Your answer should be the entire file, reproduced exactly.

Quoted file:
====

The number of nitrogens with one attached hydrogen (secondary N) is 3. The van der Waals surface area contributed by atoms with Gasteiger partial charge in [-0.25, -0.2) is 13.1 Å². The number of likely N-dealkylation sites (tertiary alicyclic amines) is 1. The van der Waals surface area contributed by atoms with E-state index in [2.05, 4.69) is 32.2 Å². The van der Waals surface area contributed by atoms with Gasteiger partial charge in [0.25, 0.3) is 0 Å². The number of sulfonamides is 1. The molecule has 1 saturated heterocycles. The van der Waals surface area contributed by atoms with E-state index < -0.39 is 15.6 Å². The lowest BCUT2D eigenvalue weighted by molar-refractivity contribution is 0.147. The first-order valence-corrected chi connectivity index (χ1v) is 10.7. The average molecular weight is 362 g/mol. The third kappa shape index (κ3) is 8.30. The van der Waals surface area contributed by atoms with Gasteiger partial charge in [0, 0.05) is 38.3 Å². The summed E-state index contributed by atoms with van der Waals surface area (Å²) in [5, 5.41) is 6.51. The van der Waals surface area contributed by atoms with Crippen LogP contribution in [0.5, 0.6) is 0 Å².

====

The number of nitrogens with one attached hydrogen (secondary N) is 3. The van der Waals surface area contributed by atoms with Gasteiger partial charge in [-0.25, -0.2) is 13.1 Å². The number of likely N-dealkylation sites (tertiary alicyclic amines) is 1. The van der Waals surface area contributed by atoms with E-state index in [2.05, 4.69) is 32.2 Å². The van der Waals surface area contributed by atoms with Gasteiger partial charge in [0.25, 0.3) is 0 Å². The number of sulfonamides is 1. The molecule has 1 saturated heterocycles. The van der Waals surface area contributed by atoms with E-state index < -0.39 is 15.6 Å². The lowest BCUT2D eigenvalue weighted by molar-refractivity contribution is 0.147. The first-order valence-corrected chi connectivity index (χ1v) is 10.7. The average molecular weight is 362 g/mol. The third kappa shape index (κ3) is 8.30. The van der Waals surface area contributed by atoms with Gasteiger partial charge in [0, 0.05) is 38.3 Å². The summed E-state index contributed by atoms with van der Waals surface area (Å²) in [5, 5.41) is 6.51. The van der Waals surface area contributed by atoms with Crippen LogP contribution in [0.5, 0.6) is 0 Å².